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Should Medical Ethics be Part of Medical Syllabus in Undergraduates in India

Posted by Sunil Shroff on Mon, Oct 4, 2010  
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To advance medicine and serve humanity, I think the Medical Council of India should very seriously introduce Medical ethics as compulsory subject in UG studies in all courses in health sciences in India especially in the MBBS curriculum.

Modern medicine in India is evolving in the corporate hospitals. The advent of health insurance schemes and the Govt. pitching in with their own vote capturing health insurance for BPL group, has meant that the private hospitals economy has been booming. For many  hospitals that were not to long ago struggling with their financials these schemes has worked like a booster dose of anabolic steroid.

The crumbling Govt hospitals infrastructure, the rapid turnover of newer and more expensive imaging technologies and other instrumental costs, has made healthcare  unsustainable for many state governments. The health insurance schemes for BPL means many of the deliverables in Govt hospitals are outsourced to private chain of hospitals.  Many middle class Indians are taking out health insurance for themselves and their families knowing the state of affairs. So private medicine is here to stay, The GDP contribution of Private healthcare is now higher than the Govt. contribution. 

While this has been happening we have over the last decade also seen rapid erosion of our medical ethics. The code practice as advertised by Medical Council of India’s website is totally out of sink with the ground reality. Some stark common examples are as follows-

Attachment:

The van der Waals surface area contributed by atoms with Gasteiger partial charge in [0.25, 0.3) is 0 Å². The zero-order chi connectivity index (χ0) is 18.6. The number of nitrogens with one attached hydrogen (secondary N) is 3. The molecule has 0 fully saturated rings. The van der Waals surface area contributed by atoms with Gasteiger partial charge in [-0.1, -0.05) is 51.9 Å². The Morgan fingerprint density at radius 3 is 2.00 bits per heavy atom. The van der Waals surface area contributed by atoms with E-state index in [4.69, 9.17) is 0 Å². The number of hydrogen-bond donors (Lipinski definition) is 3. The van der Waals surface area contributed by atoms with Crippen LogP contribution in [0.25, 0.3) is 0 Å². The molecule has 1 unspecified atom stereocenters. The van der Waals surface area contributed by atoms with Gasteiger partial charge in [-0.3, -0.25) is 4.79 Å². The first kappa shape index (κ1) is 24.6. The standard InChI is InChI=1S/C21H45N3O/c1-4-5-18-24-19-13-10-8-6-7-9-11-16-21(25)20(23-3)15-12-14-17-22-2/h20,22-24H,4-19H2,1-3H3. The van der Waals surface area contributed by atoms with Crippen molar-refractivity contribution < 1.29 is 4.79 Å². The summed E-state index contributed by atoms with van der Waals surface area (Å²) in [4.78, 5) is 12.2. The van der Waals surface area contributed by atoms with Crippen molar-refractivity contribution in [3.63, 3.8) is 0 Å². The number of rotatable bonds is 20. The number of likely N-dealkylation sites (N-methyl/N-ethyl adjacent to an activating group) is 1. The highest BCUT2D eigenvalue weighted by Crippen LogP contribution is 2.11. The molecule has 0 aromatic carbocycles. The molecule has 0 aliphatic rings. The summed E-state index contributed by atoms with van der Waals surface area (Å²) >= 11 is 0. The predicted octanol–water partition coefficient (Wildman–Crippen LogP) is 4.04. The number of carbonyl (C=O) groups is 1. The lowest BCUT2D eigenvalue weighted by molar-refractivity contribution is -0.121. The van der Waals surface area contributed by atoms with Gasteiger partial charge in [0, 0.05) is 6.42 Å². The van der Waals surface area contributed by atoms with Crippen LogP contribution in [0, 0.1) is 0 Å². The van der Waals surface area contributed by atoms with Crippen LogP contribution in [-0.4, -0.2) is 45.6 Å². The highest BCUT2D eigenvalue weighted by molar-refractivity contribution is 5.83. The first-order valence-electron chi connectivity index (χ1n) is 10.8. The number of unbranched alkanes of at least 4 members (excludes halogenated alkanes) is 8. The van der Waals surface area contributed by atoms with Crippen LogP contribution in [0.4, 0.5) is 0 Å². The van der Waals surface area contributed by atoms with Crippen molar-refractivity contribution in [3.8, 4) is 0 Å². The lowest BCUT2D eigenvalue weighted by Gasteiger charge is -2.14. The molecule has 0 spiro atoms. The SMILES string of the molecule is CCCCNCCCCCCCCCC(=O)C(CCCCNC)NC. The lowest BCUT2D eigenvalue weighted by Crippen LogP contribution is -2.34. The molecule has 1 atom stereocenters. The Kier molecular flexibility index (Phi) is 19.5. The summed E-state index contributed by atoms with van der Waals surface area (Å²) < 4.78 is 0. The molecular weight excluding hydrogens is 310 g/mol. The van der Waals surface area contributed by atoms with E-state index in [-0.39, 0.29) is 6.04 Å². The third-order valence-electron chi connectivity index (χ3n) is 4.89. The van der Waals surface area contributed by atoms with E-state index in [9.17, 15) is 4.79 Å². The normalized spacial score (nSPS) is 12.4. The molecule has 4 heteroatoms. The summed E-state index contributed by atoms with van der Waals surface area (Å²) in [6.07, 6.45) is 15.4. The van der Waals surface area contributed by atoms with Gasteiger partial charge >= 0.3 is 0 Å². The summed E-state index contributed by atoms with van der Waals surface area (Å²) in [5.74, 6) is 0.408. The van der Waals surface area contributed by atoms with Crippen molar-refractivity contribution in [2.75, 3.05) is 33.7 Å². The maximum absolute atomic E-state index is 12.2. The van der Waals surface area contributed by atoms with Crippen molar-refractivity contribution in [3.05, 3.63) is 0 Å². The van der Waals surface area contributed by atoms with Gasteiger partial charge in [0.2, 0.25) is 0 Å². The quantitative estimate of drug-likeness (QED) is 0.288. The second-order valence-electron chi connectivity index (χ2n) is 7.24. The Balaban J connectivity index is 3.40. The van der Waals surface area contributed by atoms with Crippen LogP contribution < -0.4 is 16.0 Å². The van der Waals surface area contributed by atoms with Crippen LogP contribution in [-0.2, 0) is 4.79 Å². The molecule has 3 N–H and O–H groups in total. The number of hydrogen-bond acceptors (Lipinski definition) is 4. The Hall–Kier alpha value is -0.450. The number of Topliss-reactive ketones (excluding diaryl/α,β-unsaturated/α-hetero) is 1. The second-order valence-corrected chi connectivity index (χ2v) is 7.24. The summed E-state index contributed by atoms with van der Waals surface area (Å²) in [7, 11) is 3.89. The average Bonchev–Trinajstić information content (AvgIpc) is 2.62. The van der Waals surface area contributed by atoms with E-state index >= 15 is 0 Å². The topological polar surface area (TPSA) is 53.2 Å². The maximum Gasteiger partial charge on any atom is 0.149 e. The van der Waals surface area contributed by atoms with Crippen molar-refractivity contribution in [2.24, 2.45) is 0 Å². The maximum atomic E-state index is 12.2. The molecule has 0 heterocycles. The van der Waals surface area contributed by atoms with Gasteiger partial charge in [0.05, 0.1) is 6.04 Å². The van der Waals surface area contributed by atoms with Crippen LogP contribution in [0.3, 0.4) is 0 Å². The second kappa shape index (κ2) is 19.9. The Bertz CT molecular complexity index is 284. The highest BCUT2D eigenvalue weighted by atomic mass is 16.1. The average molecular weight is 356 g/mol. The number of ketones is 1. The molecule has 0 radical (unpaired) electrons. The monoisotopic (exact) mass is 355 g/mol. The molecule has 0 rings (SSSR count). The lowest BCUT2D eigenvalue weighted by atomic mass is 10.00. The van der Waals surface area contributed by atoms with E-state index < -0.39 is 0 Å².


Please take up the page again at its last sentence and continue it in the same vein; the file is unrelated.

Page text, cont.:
1. Referral kick-backs are now accepted mode of practice in many hospitals and clinics,

2. Unnecessary admission to hospitals for trivial reasons

3. Fake billing  for never done investigations or procedures

4. Unnecessary expensive surgeries like hysterectomies, by-pass surgeries, hip surgeries and many more ,  being undertaken by many leading doctors.

5. Blatant advertisements on hoardings  by hospitals claiming extraordinary cure for ordinary problems

6. Leading national Newspapers carrying write ups about experts in guise of an article but corporate hospitals paying for them ( the so called wellness section, infertility sections in many leading newspapers)

This list unfortunately is endless. So how does a young medical student react when they see all this, how does it influence their thinking and how gullible is he to succumb to all this practices when he graduates. Is his or her moral fiber likely to crumble by the time he learns how to use the stethoscope and read X-rays. One needs to speak to some of these young minds to know how confused they feel. Many final years, if asked if they are in medicine for money or to serve -  will answer 'money.' 

Maybe a dose of medical ethics will give the student a thought process to sustain and at least some will know how to swim against the current and survive to bring back hope and dignity to the sinking profession. Medicine is a profession where the moral policing have to be all within the profession and this can only truly happen in the conscience of the physician who cares and cures the patients, otherwise the profession is doomed.

 

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raghunath singh

i think it should b useful for better future of students



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